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Weather and Geoestationary Satellites
As its name says, are satellites whose main objective is to provide data and images of the displacement of masses of air, temperature, wind, etc.. In this category can be found the GOES and Meteosat geostationary satellites in addition to the satellites of NOAA series. The weather satellites are the most important tool to weather forecast.
Satellite Launch Norad Incl.
degrees
Apogee
Km
Perigee
Km
Period
min
Options
METEOSAT-7199724932U1135793357781436Tracking
NOAA 15199825338U99814798101Tracking
METEOSAT-8 (MSG-1)200227509U535787357841436Tracking
KALPANA-1 (METSAT 1)200227525U635851357201436Tracking
INSAT-3A200327714U135988358501443Tracking
NOAA 18200528654U99862841102Tracking
METEOSAT-9 (MSG-2)200528912U235789357851436Tracking
HIMAWARI-7 (MTSAT-2)200628937U035803357701436Tracking
FORMOSAT-3 FM6200629047U72833760101Tracking
FORMOSAT-3 FM1200629048U72830764101Tracking
FORMOSAT-3 FM5200629049U72822771101Tracking
FORMOSAT-3 FM3200629050U7273466299Tracking
FORMOSAT-3 FM4200629051U72847746101Tracking
FORMOSAT-3 FM2200629052U72826766101Tracking
GOES 13200629155U035807357671436Tracking
METOP-A200629499U99822819101Tracking
FENGYUN 2D200629640U435807357701436Tracking
FENGYUN 3A200832958U98833820101Tracking
FENGYUN 2E200833463U235798357681436Tracking
NOAA 19200933591U99862842102Tracking
GOES 14200935491U035813357591436Tracking
METEOR-M 1200935865U98821816101Tracking
GOES 15201036411U035789357801436Tracking
COMS 1201036744U035791357821436Tracking
FENGYUN 3B201037214U99852826102Tracking
ELEKTRO-L 1 (GOMS 2)201137344U235815357781437Tracking
SUOMI NPP201137849U99828825101Tracking
FENGYUN 2F201238049U135792357751436Tracking
METEOSAT-10 (MSG-3)201238552U135790357851436Tracking
METOP-B201238771U99821819101Tracking
FENGYUN 3C201339260U99827826101Tracking
METEOR-M 2201440069U99827819101Tracking
HIMAWARI-8201440267U035790357831436Tracking
FENGYUN 2G201440367U135795357841436Tracking
METEOSAT-11 (MSG-4)201540732U235792357771436Tracking
ELEKTRO-L 2201541105U035793357791436Tracking
HIMAWARI-9201641836U035789357821436Tracking
GOES 16201641866U035794357791436Tracking
FENGYUN 4A201641882U035801357751436Tracking
CYGFM05201641884U3553751595Tracking
CYGFM04201641885U3553451595Tracking
CYGFM02201641886U3553551595Tracking
CYGFM01201641887U3553651695Tracking
CYGFM08201641888U3553651595Tracking
CYGFM06201641889U3553451595Tracking
CYGFM07201641890U3553351495Tracking
CYGFM03201641891U3553351595Tracking
Satellites Orbital Parameters

The table above shows the main parameters and information available for this satellite.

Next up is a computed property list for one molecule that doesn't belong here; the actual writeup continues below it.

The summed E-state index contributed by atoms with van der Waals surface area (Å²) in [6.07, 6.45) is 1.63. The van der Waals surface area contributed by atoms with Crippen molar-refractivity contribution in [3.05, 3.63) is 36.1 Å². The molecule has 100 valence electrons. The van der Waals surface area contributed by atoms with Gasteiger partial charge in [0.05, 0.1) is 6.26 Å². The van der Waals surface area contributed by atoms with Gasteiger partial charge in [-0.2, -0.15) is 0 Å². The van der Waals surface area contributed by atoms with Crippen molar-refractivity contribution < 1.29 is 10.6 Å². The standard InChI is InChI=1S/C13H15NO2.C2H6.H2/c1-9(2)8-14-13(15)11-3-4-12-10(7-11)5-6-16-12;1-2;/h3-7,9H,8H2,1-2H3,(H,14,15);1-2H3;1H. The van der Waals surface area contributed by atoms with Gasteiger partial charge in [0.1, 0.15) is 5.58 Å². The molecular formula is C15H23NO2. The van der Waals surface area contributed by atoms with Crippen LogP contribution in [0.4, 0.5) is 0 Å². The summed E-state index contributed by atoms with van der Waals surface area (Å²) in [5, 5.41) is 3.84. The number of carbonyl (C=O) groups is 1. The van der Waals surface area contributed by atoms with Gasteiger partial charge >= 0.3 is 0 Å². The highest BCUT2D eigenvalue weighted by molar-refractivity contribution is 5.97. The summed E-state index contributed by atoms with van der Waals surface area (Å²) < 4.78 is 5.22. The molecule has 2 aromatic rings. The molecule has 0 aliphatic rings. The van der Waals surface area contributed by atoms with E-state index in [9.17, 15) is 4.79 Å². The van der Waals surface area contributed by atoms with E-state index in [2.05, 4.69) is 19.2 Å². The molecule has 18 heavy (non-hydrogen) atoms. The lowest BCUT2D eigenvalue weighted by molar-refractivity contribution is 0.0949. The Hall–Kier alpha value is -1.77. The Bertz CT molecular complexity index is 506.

Satellite: This column shows the name of the object in orbit. In some cases the official name ends with the words R/B, meaning that it is a piece or any stage from some rocket booster.

Norad: North American Aerospace Defense Command, the Air Defence Command of the United States, responsible for the catalogue of objects in orbit. The number indicates the record of the satellite in the Norad archives.

Inclination: Angle formed between the orbit of the satellite and terrestrial line of the equator. Satellites with inclination of 0 degrees follow the equator line and are called equatorial orbit satellites. When the inclination is 90 degrees its orbit crosses the terrestrial poles and are called polar orbiting satellites. When the inclination is less or equal latitude of the place of observation, the satellite be seen directly if conditions permit.

Apogee: Maximum distance that the object is far from the center of the Earth.

Perigee: Highest approchement between the object and the center of the Earth. The figures shown already discounting the radius of the Earth, 6378 Km. One Perigee value equal to the value of Apogee indicates a circular orbit satellite.

Period: Value in minutes that a satellite takes to complete one orbit of perigee to perigee. Satellites in polar orbit, positioned at 800 km in altitude will take approximately 102 minutes to complete one revolution. The International Space Station, 350 km above the surface, completes its orbit in 90 minutes.

The lower the altitude of a satellite, more speed he needs to keep in orbit and not re-enters the atmosphere.

Geostationary satellites have a period of approximately 1436 minutes with inclination of 0 degrees (equatorial orbit). Because this is the same time it takes Earth to complete one turn on its axis, geostationary satellites appear static on the same geographic point. To this happens the satellite should be positioned about 36 thousand kilometers in altitude.

Note and Frequency: Filled with additional information where possible. The frequencies shown, when provided, are those captured by enthusiasts or informed by the official organizations of disclosure.

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